Tony Sparano coaches during the Jets' season opener against the...

Tony Sparano coaches during the Jets' season opener against the Buffalo Bills at MetLife Stadium. (Sept. 9, 2012) Credit: Getty

The way Rex Ryan envisioned things when he hired Tony Sparano as his offensive coordinator, the Jets would get back to their "Ground & Pound" mentality of a run-centric attack that had vanished by the end of Brian Schottenheimer's tenure. Add in a few wrinkles with Tim Tebow at the controls of the Wildcat offense, and Ryan sensed that Sparano could reinvigorate the offense.

So much for that idea.

Not only has Sparano failed to achieve the results for which Ryan hoped, but the offense is in much worse shape than it was at the end of Schottenheimer's run. The numbers tell you all you need to know:

The Jets are 30th in total offense, averaging 302.1 yards per game, more than 130 yards behind league-leading New England.

They're 28th in scoring, averaging 18.2 points per game, roughly half of the Patriots' 36.1 points per game.

Their minus-11 turnover ratio is 27th in the league.

And, the most important negative development of all under Sparano: Mark Sanchez regressed so much during the course of the season that he has been benched and may have taken his last snap in a Jets' uniform. Sanchez has fewer touchdown passes (13) than interceptions (17) for the first time since his rookie season.

Ryan is left with no other choice. He needs to find himself another offensive coordinator.

And judging from the coach's noncommittal stance about Sparano Thursday, it appears that might very well be the case. For Ryan's sake, that had better be his next move.

Though praising Sparano for his work ethic and some modest improvement in the Jets' running game and pass protection, Ryan was not willing to say whether Sparano would be back next season. Perhaps he learned a lesson from last year, when he repeatedly expressed confidence in Schottenheimer and then fired him shortly after the season ended. Either way, Ryan left himself plenty of room to make a move -- a move that simply has to be made.

And if Ryan doesn't get this one right, then he'll be the one looking for a job.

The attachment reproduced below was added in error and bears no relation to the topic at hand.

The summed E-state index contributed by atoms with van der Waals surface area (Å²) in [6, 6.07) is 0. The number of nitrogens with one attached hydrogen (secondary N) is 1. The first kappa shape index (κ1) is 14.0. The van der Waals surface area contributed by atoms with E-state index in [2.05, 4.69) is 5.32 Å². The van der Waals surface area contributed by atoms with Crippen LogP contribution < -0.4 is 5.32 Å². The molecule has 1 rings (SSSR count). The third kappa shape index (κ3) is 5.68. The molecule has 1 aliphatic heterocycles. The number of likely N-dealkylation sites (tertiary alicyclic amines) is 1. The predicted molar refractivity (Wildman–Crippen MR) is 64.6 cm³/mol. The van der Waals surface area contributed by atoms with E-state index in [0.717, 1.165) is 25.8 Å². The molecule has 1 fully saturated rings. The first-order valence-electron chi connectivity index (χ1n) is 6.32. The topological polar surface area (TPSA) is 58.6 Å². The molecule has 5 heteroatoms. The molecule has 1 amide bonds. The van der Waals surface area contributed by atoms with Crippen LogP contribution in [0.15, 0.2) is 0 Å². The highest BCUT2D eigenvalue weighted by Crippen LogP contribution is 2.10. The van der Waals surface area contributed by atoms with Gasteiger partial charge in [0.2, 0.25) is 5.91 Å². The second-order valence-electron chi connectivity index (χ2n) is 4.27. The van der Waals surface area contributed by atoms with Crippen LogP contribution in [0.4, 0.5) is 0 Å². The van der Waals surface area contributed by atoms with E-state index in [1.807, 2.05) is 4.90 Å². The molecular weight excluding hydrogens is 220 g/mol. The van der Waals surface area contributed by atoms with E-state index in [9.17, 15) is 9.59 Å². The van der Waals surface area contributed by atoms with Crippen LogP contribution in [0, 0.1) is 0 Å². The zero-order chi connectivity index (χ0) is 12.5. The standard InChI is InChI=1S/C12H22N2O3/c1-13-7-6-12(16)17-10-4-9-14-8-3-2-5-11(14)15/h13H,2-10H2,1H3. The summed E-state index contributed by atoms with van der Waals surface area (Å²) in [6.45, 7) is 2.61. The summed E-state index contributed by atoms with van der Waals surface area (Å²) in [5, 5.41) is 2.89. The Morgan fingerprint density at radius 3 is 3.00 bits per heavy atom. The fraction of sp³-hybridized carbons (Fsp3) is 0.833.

"I think with any situation, whether it's staff or whatever, you know, the policy is not to discuss those things until the appropriate time," Ryan said.

Had he known for sure that he wanted Sparano back, Ryan almost surely would have said so. And even though he praised Sparano's attention to detail, his remarks were hardly effusive. In fact, Ryan seemed to have some trouble finding positives about Sparano's offense -- probably because there aren't many.

"I see the work ethic he has, he never flinches," Ryan said, adding that Sparano never has complained about the Jets' myriad injuries at wide receiver. "That's been a troublesome area and the fact that we had so many injuries . . . it's trying and challenging for sure."

And the failed Wildcat offense?

"For whatever reason," Ryan said, "it hasn't had quite the success that I actually thought it would."

Not quite the success? How about no success? Tebow was little more than a novelty in the offense and had minimal impact. He has completed six passes for 39 yards and ran 32 times for 101 yards. He has not scored a touchdown.

Sparano said he's not even thinking about his future and didn't say how he should be judged.

"It's not for me to assess," Sparano said. "Somebody else will do that."

Sparano said he can't afford to spend any time wondering about whether he comes back in 2013.

"I'm spending time worrying about how to beat the San Diego Chargers right now," he said of Sunday's opponent.

Sparano is one of several issues facing the 6-8 Jets as they head into the offseason, regardless of what happens in their final two games. Ryan is expected back, but general manager Mike Tannenbaum may not be back in his current position. But no matter who is calling the shots in personnel, Ryan has final say regarding his coaching staff. If by some chance he actually brings back Sparano next year, then Ryan is almost certainly doomed to failure and his own eventual firing.

But if Ryan does make a change, then he has to get this one right, or else he'll be shown the door by team owner Woody Johnson.

Ryan has been weak at figuring out how to address concerns on offense, and you have to question his vision for what needs to be done. Ryan remains one of the league's premier defensive minds, but his inability to match that excellence on offense may prove to be his Achilles' heel.

One more chance -- one last chance -- to get it right.

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